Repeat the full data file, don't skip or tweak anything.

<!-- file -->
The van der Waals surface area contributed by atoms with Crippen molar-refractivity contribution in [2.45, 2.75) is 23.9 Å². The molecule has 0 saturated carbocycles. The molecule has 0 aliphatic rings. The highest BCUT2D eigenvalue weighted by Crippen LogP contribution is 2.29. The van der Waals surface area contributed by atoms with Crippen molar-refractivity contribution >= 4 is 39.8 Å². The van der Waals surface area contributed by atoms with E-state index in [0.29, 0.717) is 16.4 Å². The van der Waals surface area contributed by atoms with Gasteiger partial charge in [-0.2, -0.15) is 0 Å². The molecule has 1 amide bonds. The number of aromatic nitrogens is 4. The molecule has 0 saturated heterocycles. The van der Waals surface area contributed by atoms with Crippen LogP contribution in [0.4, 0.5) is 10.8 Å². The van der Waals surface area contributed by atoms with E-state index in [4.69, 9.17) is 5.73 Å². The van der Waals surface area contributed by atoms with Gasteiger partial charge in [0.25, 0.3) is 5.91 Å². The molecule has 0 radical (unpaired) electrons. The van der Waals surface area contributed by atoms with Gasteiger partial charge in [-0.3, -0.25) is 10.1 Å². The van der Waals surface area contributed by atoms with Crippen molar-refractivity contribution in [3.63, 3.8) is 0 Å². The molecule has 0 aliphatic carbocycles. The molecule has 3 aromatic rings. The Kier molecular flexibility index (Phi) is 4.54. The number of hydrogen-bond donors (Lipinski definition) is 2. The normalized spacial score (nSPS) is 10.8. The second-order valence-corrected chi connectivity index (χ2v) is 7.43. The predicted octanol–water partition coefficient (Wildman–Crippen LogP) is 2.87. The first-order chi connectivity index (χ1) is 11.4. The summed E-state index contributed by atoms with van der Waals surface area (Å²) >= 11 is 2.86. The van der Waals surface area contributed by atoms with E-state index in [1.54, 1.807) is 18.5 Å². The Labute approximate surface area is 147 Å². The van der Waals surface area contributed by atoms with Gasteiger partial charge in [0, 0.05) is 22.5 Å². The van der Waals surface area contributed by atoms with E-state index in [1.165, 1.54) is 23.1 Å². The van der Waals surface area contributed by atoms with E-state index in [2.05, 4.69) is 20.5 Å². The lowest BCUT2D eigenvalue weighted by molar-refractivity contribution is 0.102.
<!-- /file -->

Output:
The van der Waals surface area contributed by atoms with Crippen molar-refractivity contribution in [2.45, 2.75) is 23.9 Å². The molecule has 0 saturated carbocycles. The molecule has 0 aliphatic rings. The highest BCUT2D eigenvalue weighted by Crippen LogP contribution is 2.29. The van der Waals surface area contributed by atoms with Crippen molar-refractivity contribution >= 4 is 39.8 Å². The van der Waals surface area contributed by atoms with E-state index in [0.29, 0.717) is 16.4 Å². The van der Waals surface area contributed by atoms with Gasteiger partial charge in [-0.2, -0.15) is 0 Å². The molecule has 1 amide bonds. The number of aromatic nitrogens is 4. The molecule has 0 saturated heterocycles. The van der Waals surface area contributed by atoms with Crippen LogP contribution in [0.4, 0.5) is 10.8 Å². The van der Waals surface area contributed by atoms with E-state index in [4.69, 9.17) is 5.73 Å². The van der Waals surface area contributed by atoms with Gasteiger partial charge in [0.25, 0.3) is 5.91 Å². The molecule has 0 radical (unpaired) electrons. The van der Waals surface area contributed by atoms with Gasteiger partial charge in [-0.3, -0.25) is 10.1 Å². The van der Waals surface area contributed by atoms with Crippen molar-refractivity contribution in [3.63, 3.8) is 0 Å². The molecule has 0 aliphatic carbocycles. The molecule has 3 aromatic rings. The Kier molecular flexibility index (Phi) is 4.54. The number of hydrogen-bond donors (Lipinski definition) is 2. The normalized spacial score (nSPS) is 10.8. The second-order valence-corrected chi connectivity index (χ2v) is 7.43. The predicted octanol–water partition coefficient (Wildman–Crippen LogP) is 2.87. The first-order chi connectivity index (χ1) is 11.4. The summed E-state index contributed by atoms with van der Waals surface area (Å²) >= 11 is 2.86. The van der Waals surface area contributed by atoms with E-state index in [1.54, 1.807) is 18.5 Å². The Labute approximate surface area is 147 Å². The van der Waals surface area contributed by atoms with Gasteiger partial charge in [0, 0.05) is 22.5 Å². The van der Waals surface area contributed by atoms with E-state index in [1.165, 1.54) is 23.1 Å². The van der Waals surface area contributed by atoms with E-state index in [2.05, 4.69) is 20.5 Å². The lowest BCUT2D eigenvalue weighted by molar-refractivity contribution is 0.102.